Know Your Bible

VOL. 9                           May 2, 2010                           NO. 18

 How Reliable Is The Text Of The Bible?


       Have you ever heard anybody question the reliability of the Bible? By that I mean have you ever heard anyone confidently assert that we can't be sure that we have the original words of the Scriptures, that we just can't be sure that the text is reliable? It has always amazed me that such comments are usually made by fairly well educated people who use such reasoning to defend their rejection of the authority of the Word of God. I say it amazes me because these are often the same people who have studied the works of Aristotle and Plato in philosophy classes. or labored over the works of Pliny the Younger or Caesar's Gallic War in History of Western Civilization courses.


       The Bible is a work of antiquity. Even its most noted and vehement critics assign it a place of prominence among other ancient writings. It seems to me that when we are talking about something as fundamental as textual reliability, all words of antiquity must be judged by the same criteria.  Let's see how the textual reliability of the Bible stacks up against other famous works of antiquity when the same standard is used.


       There is a test used by scholars when dealing with ancient writings that is meant to determine the reliability and the validity of the text of such writings. It is called the Bibliographical Test. This test is an examination of the way the original documents we now have has reached us. In other words, since the original documents no longer exist, or at least haven't been found, how reliable are the copies that we do have in regards to the number of manuscripts we now possess and the time between the original writing and the earliest copy in our possession?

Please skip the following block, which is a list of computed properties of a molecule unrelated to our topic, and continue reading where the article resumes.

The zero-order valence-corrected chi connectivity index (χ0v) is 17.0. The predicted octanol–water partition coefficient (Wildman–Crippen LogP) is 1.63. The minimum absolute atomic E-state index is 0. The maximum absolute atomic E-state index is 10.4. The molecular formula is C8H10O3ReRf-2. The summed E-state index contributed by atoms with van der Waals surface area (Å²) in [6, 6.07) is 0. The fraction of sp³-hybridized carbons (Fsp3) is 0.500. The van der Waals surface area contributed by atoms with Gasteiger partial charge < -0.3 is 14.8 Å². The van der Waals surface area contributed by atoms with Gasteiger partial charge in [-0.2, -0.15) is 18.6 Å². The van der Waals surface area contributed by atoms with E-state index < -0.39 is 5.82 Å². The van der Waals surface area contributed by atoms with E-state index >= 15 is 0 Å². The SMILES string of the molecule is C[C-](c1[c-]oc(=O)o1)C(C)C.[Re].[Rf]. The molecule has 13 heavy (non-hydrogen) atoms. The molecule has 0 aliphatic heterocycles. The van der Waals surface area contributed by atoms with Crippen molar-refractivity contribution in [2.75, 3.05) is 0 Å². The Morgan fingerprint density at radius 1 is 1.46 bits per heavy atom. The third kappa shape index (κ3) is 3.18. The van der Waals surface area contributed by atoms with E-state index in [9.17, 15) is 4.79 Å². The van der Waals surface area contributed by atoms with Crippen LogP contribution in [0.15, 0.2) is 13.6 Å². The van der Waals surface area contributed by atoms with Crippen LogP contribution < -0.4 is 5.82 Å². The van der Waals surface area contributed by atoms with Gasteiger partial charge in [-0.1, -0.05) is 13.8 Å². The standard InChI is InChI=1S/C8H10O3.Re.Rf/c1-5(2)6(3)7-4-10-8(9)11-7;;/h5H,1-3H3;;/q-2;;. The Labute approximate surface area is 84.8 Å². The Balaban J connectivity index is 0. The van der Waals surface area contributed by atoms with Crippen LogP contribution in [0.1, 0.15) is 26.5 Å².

There are over 13,000 ancient manuscripts of the New Testament.  Now that is not to say that they are all complete, but at least 13,000 manuscript copies of at least portions of the New Testament do exist.  There are approximately 8,000 manuscripts of the Latin Vulgate translation and close to 1,000 manuscripts for the other early versions.  Add to that 5,000 Greek manuscripts and that is how we arrived at the figure of over 13,000. Besides all of these partial and full manuscripts, almost all of the New Testament can be found in quotations of early Christian writers from the second and third centuries.


       Here is how the Bibliographical Test works. Let us consider the famous Gallic War of Caesar. It was written between 58 and 50 B.C.  The earliest copy still existing was written in approximately A.D. 900, making a time span of 1,000 years from the original to our earliest copy.  There are ten copies that are any good at all in existence today.  


       Consider Plato's famous Tetralogies. Plato lived from 427 to 347 B.C. The earliest copy we have of his work is dated from around A.D. 900, making a time span of 1,200 years from the date of writing to the earliest copy. There are seven ancient manuscripts of this work.  Philosophy students have been studying Plato for years, and the professors don't seem to worry about or question the "textual reliability" of this work.


       How about Pliny the Younger's History? It was written between A.D. 61 and 113. The earliest known copy is from A.D. 850, making a time span of 750 years. There are seven manusctipts total of this work.


       Now, what about the New Testament? It was written between A.D. 50 and 95. The earliest manuscript that we have is the John Ryland MSS, dating A.D. 130. It is a portion of the Gospel of John.  That is a time span of 40 to 50 years.


       There is the Chester Beatty Papyri, dating A.D. 200. It contains major portions of the New Testament. Here is a time span of 110 years.